Writer: Hanna Lea Novak
Director: Hanna Lea Novak & Tina Satter
Reviewer: Carrie Lee O’Dell
The New Ohio Theatre continues its silver anniversary celebration of the Ice Factory Festival with the third show in its guest-curated lineup, The Opera is Always on the Table by Hanna Lea Novak, curated by Half Straddle. Half Straddle’s artistic director Tina Satter co-directs with Novak, and Zach Phillips provides musical direction.
The Opera is Always in the Table focuses on the relationship between Mom (Emily Cass McDonnell) and Daughter (Zoe Wilson). The play’s action opens on a breakfast table where mentions of a distant war that might come closer are interspersed with discussions of current fashion, their war veteran husband/father’s PTSD and drug abuse, Marcy from school, and the sugar content of Cap’n Crunch. This sets the tone for the rest of the play, which focuses on the relationship between the mother and daughter but lets the events of the outside world shape their interactions. When Father (Ben Williams) commits a horrible act of violence offstage, Mom and Daughter go to visit him in prison, where he laments his actions to Mom, citing his PTSD for sending him into a rage. The play ends with Mom and Daughter in a diner, where their conversation reflects that she is shielding her child from her father’s actions as best she can.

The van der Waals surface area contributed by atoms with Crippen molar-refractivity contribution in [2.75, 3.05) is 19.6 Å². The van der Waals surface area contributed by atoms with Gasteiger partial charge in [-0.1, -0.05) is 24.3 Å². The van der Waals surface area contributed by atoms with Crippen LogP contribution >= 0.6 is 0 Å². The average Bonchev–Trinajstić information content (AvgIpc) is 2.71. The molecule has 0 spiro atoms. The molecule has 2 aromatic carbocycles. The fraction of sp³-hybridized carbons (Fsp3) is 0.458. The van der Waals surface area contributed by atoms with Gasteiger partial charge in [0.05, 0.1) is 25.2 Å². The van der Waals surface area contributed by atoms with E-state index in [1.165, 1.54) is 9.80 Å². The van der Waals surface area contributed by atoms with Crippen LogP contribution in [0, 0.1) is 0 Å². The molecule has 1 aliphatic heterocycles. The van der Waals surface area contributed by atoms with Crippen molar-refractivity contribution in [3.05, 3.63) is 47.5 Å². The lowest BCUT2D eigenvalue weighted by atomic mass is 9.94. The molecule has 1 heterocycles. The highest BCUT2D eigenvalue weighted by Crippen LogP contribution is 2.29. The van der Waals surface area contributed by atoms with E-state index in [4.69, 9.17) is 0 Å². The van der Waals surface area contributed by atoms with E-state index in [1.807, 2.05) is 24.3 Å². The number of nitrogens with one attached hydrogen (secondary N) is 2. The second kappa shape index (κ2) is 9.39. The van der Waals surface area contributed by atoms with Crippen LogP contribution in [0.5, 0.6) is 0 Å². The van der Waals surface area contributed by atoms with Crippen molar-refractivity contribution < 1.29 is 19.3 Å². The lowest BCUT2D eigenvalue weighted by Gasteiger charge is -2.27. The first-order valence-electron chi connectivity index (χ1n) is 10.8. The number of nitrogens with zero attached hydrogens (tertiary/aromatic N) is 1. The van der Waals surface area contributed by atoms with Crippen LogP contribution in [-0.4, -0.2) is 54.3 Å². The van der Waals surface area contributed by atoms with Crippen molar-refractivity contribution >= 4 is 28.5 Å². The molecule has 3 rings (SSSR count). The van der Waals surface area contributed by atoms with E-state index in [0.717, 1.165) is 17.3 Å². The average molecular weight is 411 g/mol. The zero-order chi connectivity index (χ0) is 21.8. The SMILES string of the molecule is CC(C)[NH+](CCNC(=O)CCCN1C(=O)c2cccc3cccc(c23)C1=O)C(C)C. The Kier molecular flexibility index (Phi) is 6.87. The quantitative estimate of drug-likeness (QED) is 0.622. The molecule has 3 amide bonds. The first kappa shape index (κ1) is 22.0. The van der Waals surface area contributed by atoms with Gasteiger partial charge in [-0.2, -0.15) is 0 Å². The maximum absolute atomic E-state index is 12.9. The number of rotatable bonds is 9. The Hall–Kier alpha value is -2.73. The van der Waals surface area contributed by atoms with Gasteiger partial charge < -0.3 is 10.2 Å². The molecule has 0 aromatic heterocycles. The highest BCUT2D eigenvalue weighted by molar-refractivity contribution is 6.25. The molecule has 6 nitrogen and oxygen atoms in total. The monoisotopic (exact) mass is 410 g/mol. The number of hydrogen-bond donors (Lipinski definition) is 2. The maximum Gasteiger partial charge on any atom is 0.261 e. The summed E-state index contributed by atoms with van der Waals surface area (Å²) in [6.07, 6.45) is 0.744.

The program notes that The Opera is Always in the Table is modeled “after Ajax themes.” The parallels are clear to audience members familiar with Sophocles’s play, but the play’s sharp dialogue and specific characters are enjoyable and accessible to everyone. The acting is strong throughout— in lesser hands, Mom and Daughter’s interactions could devolve into yelling matches, but Wilson captures the vacillation of a young teen’s moods from curious to angry to needy to thoughtful while McDonnell deals with the chaos of her life and her child’s mood swings with exhausted patience rather than fever-pitch frustration. Their engagement with their characters supports Novak’s script as both hilarious and heartbreaking. Williams’s turn as Father is brief, but captures the character’s self-loathing.
While The Opera is Always on the Table is a wonderful play, it is quite short, at under an hour. Thought it doesn’t feel incomplete, it’s hard not to want to spend more time with the characters. The end of the show is somewhat awkward and that may be attributable to the play’s length; after the stage goes to black, the audience didn’t seem entirely sure that the show was over, though those who stuck around after the curtain call got to hear the band perform a solid rendition of The Chiffons’ 1965 B-side “Heavenly Place.” All in all, The Opera is Always on the Table is a thoughtful and funny play that proves a worthy addition to the Ice Factory Festival.
Reviewed on 13 July 2018 | Image: Sung-Ah Jun